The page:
From the Publisher
“This book is wonderful. It gives the reader great understanding and hope that changes in oneself can be made. If you put these changes into action, a happy and healthy brain is yours.” —Bill Cosby
“Each of Daniel Amen’s books contains special nuggets that can be found nowhere else, as well as a wealth of useful, general information that he brings together under one roof. This book offers excellent advice as well as a great deal of new information. An extremely useful and easy-to-read book.” —Edward Hallowell, M.D., author of Delivered from Distraction and The Childhood Roots of Adult Happiness
“Making a Good Brain Great is the long-awaited synthesis of a true visionary’s work. I highly recommend it to anyone interested in self-improvement, and especially parents and other caregivers of children—this book is a gem for those of us who want to raise healthy kids.” —Michael Gurian, author of The Minds of Boys and The Wonder of Girls
“The most important gift we have to share is wisdom. In this timely book, Dr. Amen shows us how to create a great brain so we can make the world a better place.” —Dharma Singh Khalsa, M.D., president/medical director of the Alzheimer’s Prevention Foundation, and author of The Better Memory Kit and The End of Karma
“A must-read for those who live by their wits.” —Dennis B. Alters, M.D., child, adolescent, and adult psychiatry, and author of Wizard’s Way
Read an Excerpt
CHAPTER 1: YOUR BRAIN IS INVOLVED IN EVERYTHING YOU DO
The great sins of the world take place in the brain: but it is in the brain that everything takes place . . . It is in the brain that the poppy is red, that the apple is odorous, that the skylark sings, (and that we love and hate each other). —Oscar Wilde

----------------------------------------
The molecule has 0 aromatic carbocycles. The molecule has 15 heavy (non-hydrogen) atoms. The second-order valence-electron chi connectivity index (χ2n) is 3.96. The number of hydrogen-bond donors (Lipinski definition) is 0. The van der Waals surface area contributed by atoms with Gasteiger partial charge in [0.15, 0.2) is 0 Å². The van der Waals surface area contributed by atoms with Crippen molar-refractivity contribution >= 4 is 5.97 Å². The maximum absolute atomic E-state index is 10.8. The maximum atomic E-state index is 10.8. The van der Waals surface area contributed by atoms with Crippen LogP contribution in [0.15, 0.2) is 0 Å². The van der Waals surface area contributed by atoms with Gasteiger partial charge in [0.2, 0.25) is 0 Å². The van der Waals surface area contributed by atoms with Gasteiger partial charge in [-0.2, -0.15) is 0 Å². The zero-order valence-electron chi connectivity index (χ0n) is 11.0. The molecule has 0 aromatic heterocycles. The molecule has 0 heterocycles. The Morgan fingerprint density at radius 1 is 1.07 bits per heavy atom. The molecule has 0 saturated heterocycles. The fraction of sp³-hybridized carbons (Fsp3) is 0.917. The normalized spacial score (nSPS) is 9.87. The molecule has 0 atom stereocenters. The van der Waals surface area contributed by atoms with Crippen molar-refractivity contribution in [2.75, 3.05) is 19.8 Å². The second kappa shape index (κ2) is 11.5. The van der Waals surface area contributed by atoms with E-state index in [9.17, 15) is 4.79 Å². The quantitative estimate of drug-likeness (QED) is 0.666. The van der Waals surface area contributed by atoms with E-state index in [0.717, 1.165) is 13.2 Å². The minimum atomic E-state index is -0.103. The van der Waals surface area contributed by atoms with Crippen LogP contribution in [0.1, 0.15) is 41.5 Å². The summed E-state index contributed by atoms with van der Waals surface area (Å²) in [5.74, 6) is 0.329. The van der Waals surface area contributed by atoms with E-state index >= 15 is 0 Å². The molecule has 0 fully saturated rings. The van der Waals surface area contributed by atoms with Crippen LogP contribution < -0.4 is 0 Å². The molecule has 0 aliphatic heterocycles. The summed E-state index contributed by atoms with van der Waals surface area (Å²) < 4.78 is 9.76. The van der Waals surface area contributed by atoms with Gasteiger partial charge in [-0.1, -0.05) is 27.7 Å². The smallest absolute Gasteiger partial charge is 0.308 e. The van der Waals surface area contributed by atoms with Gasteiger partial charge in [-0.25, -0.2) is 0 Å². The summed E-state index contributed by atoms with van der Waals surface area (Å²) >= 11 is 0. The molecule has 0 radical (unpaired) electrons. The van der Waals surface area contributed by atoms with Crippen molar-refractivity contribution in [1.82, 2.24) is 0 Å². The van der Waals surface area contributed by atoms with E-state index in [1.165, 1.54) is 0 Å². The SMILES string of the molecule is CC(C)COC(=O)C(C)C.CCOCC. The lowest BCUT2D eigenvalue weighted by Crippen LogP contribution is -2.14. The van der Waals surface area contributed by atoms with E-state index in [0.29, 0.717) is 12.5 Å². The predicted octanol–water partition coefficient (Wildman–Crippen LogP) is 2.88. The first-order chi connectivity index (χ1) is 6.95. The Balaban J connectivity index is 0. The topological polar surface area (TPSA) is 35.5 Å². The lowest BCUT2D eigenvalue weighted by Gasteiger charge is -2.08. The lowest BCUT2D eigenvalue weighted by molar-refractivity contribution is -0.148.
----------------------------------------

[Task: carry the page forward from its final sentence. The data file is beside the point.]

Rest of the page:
Your brain is involved in everything you do. This is the first principle of the Amen Clinics. The sensation of waking up cuddled next to your husband’s or wife’s warm body is felt in the brain. The brain directs your urge to make love and be physically close. Getting ready for the day by planning, grooming, eating, and communicating with your husband and kids is directed by the brain. Negotiating traffic, while talking on your cell phone, is a result of your brain giving orders. Managing your business, planning trips, evaluating employees, running meetings, attending luncheons, and answering e-mails are all accomplished by your brain’s hard work. Leaving the office on time, playing tennis, lifting weights, and joking with your friends to unwind are activities spearheaded by the brain. Enjoying the sunset, helping the kids with homework, and assisting your wife with dinner are a result of moment-by-moment brain function. Your brain is the command and control center that runs your life.
Our work at the Amen Clinics is based on nine deceptively simple principles. Understanding these ideas will lay the foundation for making a good brain great. These principles stem directly from the brain-imaging work that we have been doing intensely for the past fifteen years. Do not let the simplicity of these principles fool you. If you allow them to become part of your everyday life, they will change nearly everything you do in the direct service of brain health.
PRINCIPLE 1: Your brain is involved in everything you do.